Vinegar as your home’s superhero.
Chances are you’ve got a big bottle of vinegar in your pantry right now and that you only use it as a condiment. Prized for thousands of years, this fermented liquid was discovered by accident when products like wine, beer and cider spoiled, turning them sour. But did you know that vinegar – particularly the distilled white and apple cider varieties – has hundreds of household, beauty, medicinal and even horticultural uses? Here are 20 unusual, thrifty and eco-friendly uses for vinegar that you may not have thought of.
Silky, shiny, buildup-free hair using a single cheap, natural product? Sign me up! It may sound odd, but using apple cider vinegar as a rinse after shampooing really does work like a dream. It removes residue from the hair shaft and closes the cuticles. Just add half a tablespoon of vinegar to a cup of water, plus a few drops of essential oil if you like. Pour it on in the shower and then rinse it out. Sure, your hair will smell like salad dressing for a while, but once it’s dry, the smell dissipates.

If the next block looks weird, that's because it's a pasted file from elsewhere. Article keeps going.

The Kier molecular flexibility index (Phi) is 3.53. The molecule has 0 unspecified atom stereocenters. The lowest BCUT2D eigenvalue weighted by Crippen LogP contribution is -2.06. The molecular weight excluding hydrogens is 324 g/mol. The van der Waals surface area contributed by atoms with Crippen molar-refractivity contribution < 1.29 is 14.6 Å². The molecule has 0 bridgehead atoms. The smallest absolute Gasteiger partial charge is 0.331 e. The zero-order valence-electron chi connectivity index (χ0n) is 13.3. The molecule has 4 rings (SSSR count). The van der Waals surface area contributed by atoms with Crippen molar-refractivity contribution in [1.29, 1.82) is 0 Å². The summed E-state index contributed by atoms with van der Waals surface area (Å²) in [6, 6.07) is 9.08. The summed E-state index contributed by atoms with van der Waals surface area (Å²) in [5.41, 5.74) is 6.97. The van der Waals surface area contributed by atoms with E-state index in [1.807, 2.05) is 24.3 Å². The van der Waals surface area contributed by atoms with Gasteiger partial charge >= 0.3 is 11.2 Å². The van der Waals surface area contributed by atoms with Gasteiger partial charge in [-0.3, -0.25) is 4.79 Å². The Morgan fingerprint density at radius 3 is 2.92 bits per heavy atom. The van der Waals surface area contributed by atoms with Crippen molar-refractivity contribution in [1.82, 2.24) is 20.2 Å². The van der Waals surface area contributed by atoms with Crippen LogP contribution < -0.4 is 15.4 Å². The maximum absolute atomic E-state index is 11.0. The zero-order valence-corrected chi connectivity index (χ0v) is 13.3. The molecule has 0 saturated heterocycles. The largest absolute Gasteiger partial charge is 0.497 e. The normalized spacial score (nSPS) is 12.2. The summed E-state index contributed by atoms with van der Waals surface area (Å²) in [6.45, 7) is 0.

A few rogue weeds can wreak havoc in an otherwise flawless lawn, vegetable garden or flowerbed and are especially annoying when popping up in the cracks of a sidewalk or driveway. Forget pricey weed killers full of toxic ingredients – household vinegar really does kill unwanted plants; stronger vinegar made for horticultural use, which is 25% acetic acid, works even better.
Underarm stain remover
Unsightly sweat stains can really ruin an otherwise beautiful blouse. Ironically, if you use aluminum-based antiperspirants, they’re even more likely to appear thanks to a reaction between aluminum compounds in these products and salts in your sweat. Spray full-strength white vinegar on the stain before washing and it will disappear.